Beginning from January 2013, when Asif Mohiuddin, a blogger survived a stabbing attack near his office to the fatal attack on liberal blogger Nazimuddin Samad in April 2016, and later in July the broader Gulshan cafe attack — which saw the massacre of over 20 people — the spate of killings of secular bloggers and journalists by radical Islamists is charting a new course for Bangladesh. Not only has the government been forced to officially accept the presence of terrorist outfits in the country and take concrete action against them, people too have begun to realise the price of silence in the face of such a threat.
The killing of secular bloggers is a heinously orchestrated attempt to force Bangladesh to veer from liberalism, prosperity and, above all, sanity. No doubt, political and hence all other problems have been festering for a long time. But things came to a head when, in February 2013, in reaction to the right-wing violence against the ongoing war criminal trials, the secular Shahbag movement (Gonojagoron) emerged in Dhaka and spread swiftly cross Bangladesh.
Blogger Rajib Haidar, an active participant of the Shahbag movement, was hacked to death by a group of radical Muslims. The motive seemed to nip the Shahbag movement in the bud before it could grow into a political force big enough to counter right-wing pressure on the government. Rajib Haidar had been an atheist blogger for a limited audience for quite some time, but to justify his killing and silence the majority, Amar Desh a right-wing newspaper of Bangladesh published his blogs, exposing them to a wider audience.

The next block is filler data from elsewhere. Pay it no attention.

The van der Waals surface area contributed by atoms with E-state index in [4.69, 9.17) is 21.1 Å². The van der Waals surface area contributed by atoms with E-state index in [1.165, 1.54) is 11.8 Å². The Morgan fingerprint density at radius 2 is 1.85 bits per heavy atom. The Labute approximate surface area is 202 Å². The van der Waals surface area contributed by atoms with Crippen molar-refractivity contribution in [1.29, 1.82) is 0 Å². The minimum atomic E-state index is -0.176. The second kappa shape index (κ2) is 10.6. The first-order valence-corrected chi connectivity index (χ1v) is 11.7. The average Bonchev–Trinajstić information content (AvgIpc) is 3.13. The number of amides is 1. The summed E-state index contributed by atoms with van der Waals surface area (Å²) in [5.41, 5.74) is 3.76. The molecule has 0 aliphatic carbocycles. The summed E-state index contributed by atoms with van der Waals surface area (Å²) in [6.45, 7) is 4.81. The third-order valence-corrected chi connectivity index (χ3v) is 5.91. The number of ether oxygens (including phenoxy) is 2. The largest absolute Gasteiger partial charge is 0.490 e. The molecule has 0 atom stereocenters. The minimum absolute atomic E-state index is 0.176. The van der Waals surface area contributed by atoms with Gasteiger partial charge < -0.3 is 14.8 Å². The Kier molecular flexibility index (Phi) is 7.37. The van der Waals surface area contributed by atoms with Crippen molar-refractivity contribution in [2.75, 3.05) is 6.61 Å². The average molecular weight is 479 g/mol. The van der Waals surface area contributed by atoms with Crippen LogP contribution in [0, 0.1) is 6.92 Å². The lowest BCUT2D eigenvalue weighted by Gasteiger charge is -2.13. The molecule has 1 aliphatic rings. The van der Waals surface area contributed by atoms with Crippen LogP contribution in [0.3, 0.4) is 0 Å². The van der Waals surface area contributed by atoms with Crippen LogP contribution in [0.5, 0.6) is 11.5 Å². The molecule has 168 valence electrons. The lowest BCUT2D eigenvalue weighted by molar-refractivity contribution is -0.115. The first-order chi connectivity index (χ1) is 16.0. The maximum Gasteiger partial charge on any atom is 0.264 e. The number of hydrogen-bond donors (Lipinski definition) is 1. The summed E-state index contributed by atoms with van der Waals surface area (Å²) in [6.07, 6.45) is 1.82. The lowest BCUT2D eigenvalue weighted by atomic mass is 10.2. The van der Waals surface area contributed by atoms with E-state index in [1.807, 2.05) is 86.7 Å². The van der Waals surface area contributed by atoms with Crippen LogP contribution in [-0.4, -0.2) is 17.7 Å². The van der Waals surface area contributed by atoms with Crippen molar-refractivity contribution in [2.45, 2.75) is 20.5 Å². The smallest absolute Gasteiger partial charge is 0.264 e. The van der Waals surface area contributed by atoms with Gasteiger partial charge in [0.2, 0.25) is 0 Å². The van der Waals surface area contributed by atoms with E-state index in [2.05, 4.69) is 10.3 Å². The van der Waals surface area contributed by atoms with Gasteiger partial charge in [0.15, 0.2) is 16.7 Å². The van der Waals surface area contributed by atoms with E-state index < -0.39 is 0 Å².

The killing of secularists is an orchestrated attempt by religious radicals to force Bangladeshi society to abandon liberalism. The government may finally be waking up
His gruesome death became instrumental in widening the political and religious schism across Bangladesh. Prime Minister Sheikh Hasina’s condolence to Rajib’s bereaved family was just the fuel needed by the right-wing opposition to tag her government as being anti-Islamic. It was no coincidence that right afterwards we saw the emergence of a group called Hifazat-i-Islam, with the explicit aim to counter the secular wave of Shahbag. Religious groups, and especially Hifazat-i-Islam, have since been trying to silence all other voices for being ‘anti’-Islam.
It is not difficult to understand how the situation spiralled. In the aftermath of Rajib’s killing, Hifazat-i-Islam was hailed as the saviour of religion, forcing many leading Shahbag supporters to distance themselves from the latter movement. Heightened religiosity also forced the Hasina government on the backfoot. Worst of all, words like ‘blogger’ and ‘secularism’ became synonymous with atheism, even if it was out of fear of right-wing retribution. As blogger and science writer Imteaz Ahmed said, “In a country where the government is not properly elected by its people, sometimes such governments try to use religious views and sentiments to secure power. During the killing of bloggers, not only was the government reluctant to take action, it even tried to take advantage of the situation. We have seen similar activities during military governments in our country. Such policies only aggravate the country’s social values and indices and further jeopardise the whole nation.”